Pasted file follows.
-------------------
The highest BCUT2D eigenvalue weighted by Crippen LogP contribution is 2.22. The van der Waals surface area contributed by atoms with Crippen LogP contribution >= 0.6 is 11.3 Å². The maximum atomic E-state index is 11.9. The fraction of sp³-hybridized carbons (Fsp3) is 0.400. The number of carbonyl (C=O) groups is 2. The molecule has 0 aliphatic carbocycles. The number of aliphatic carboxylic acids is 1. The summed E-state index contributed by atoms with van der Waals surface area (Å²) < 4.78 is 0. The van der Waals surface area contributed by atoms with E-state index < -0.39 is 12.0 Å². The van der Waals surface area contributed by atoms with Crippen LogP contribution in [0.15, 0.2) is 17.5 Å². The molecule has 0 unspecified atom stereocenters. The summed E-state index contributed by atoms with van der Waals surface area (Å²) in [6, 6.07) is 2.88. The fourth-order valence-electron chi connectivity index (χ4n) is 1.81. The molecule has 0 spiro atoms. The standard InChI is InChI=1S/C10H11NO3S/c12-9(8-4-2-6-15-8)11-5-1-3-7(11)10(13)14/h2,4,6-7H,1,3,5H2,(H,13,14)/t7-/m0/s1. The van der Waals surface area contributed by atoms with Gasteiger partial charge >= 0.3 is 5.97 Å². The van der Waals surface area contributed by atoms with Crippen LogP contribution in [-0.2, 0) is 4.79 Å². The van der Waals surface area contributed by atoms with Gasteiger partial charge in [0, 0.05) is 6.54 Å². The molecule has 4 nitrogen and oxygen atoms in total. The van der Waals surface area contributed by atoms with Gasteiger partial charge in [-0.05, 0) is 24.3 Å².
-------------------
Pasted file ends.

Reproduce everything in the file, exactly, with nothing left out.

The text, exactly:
The highest BCUT2D eigenvalue weighted by Crippen LogP contribution is 2.22. The van der Waals surface area contributed by atoms with Crippen LogP contribution >= 0.6 is 11.3 Å². The maximum atomic E-state index is 11.9. The fraction of sp³-hybridized carbons (Fsp3) is 0.400. The number of carbonyl (C=O) groups is 2. The molecule has 0 aliphatic carbocycles. The number of aliphatic carboxylic acids is 1. The summed E-state index contributed by atoms with van der Waals surface area (Å²) < 4.78 is 0. The van der Waals surface area contributed by atoms with E-state index < -0.39 is 12.0 Å². The van der Waals surface area contributed by atoms with Crippen LogP contribution in [0.15, 0.2) is 17.5 Å². The molecule has 0 unspecified atom stereocenters. The summed E-state index contributed by atoms with van der Waals surface area (Å²) in [6, 6.07) is 2.88. The fourth-order valence-electron chi connectivity index (χ4n) is 1.81. The molecule has 0 spiro atoms. The standard InChI is InChI=1S/C10H11NO3S/c12-9(8-4-2-6-15-8)11-5-1-3-7(11)10(13)14/h2,4,6-7H,1,3,5H2,(H,13,14)/t7-/m0/s1. The van der Waals surface area contributed by atoms with Gasteiger partial charge >= 0.3 is 5.97 Å². The van der Waals surface area contributed by atoms with Crippen LogP contribution in [-0.2, 0) is 4.79 Å². The van der Waals surface area contributed by atoms with Gasteiger partial charge in [0, 0.05) is 6.54 Å². The molecule has 4 nitrogen and oxygen atoms in total. The van der Waals surface area contributed by atoms with Gasteiger partial charge in [-0.05, 0) is 24.3 Å².